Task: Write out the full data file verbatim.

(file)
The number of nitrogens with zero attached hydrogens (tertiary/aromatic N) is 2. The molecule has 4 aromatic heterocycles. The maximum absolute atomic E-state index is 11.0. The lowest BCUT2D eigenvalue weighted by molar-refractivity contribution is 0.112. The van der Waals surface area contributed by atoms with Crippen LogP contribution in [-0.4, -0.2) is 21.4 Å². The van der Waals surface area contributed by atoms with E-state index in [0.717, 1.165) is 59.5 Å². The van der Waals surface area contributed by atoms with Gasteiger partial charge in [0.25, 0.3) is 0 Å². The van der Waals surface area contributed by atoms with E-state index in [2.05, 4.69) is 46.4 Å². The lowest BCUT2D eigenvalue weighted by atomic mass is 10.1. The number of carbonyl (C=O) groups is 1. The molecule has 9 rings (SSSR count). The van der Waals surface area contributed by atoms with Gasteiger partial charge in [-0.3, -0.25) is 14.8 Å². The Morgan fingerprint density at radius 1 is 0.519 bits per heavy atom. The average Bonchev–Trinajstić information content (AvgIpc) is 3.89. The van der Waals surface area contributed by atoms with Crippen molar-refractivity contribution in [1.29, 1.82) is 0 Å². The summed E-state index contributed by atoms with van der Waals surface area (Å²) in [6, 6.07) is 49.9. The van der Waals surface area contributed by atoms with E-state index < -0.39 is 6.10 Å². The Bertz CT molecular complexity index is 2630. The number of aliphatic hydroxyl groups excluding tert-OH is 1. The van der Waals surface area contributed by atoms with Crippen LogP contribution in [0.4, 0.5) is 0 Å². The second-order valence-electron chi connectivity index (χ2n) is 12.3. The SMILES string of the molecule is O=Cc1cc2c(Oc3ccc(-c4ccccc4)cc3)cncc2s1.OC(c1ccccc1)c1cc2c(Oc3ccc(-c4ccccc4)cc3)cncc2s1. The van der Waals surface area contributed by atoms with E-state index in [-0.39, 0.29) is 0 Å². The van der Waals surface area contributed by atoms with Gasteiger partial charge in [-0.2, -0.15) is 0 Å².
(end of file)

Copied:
The number of nitrogens with zero attached hydrogens (tertiary/aromatic N) is 2. The molecule has 4 aromatic heterocycles. The maximum absolute atomic E-state index is 11.0. The lowest BCUT2D eigenvalue weighted by molar-refractivity contribution is 0.112. The van der Waals surface area contributed by atoms with Crippen LogP contribution in [-0.4, -0.2) is 21.4 Å². The van der Waals surface area contributed by atoms with E-state index in [0.717, 1.165) is 59.5 Å². The van der Waals surface area contributed by atoms with Gasteiger partial charge in [0.25, 0.3) is 0 Å². The van der Waals surface area contributed by atoms with E-state index in [2.05, 4.69) is 46.4 Å². The lowest BCUT2D eigenvalue weighted by atomic mass is 10.1. The number of carbonyl (C=O) groups is 1. The molecule has 9 rings (SSSR count). The van der Waals surface area contributed by atoms with Gasteiger partial charge in [-0.3, -0.25) is 14.8 Å². The Morgan fingerprint density at radius 1 is 0.519 bits per heavy atom. The average Bonchev–Trinajstić information content (AvgIpc) is 3.89. The van der Waals surface area contributed by atoms with Crippen molar-refractivity contribution in [1.29, 1.82) is 0 Å². The summed E-state index contributed by atoms with van der Waals surface area (Å²) in [6, 6.07) is 49.9. The van der Waals surface area contributed by atoms with E-state index < -0.39 is 6.10 Å². The Bertz CT molecular complexity index is 2630. The number of aliphatic hydroxyl groups excluding tert-OH is 1. The van der Waals surface area contributed by atoms with Crippen LogP contribution in [0.4, 0.5) is 0 Å². The second-order valence-electron chi connectivity index (χ2n) is 12.3. The SMILES string of the molecule is O=Cc1cc2c(Oc3ccc(-c4ccccc4)cc3)cncc2s1.OC(c1ccccc1)c1cc2c(Oc3ccc(-c4ccccc4)cc3)cncc2s1. The van der Waals surface area contributed by atoms with E-state index in [-0.39, 0.29) is 0 Å². The van der Waals surface area contributed by atoms with Gasteiger partial charge in [-0.2, -0.15) is 0 Å².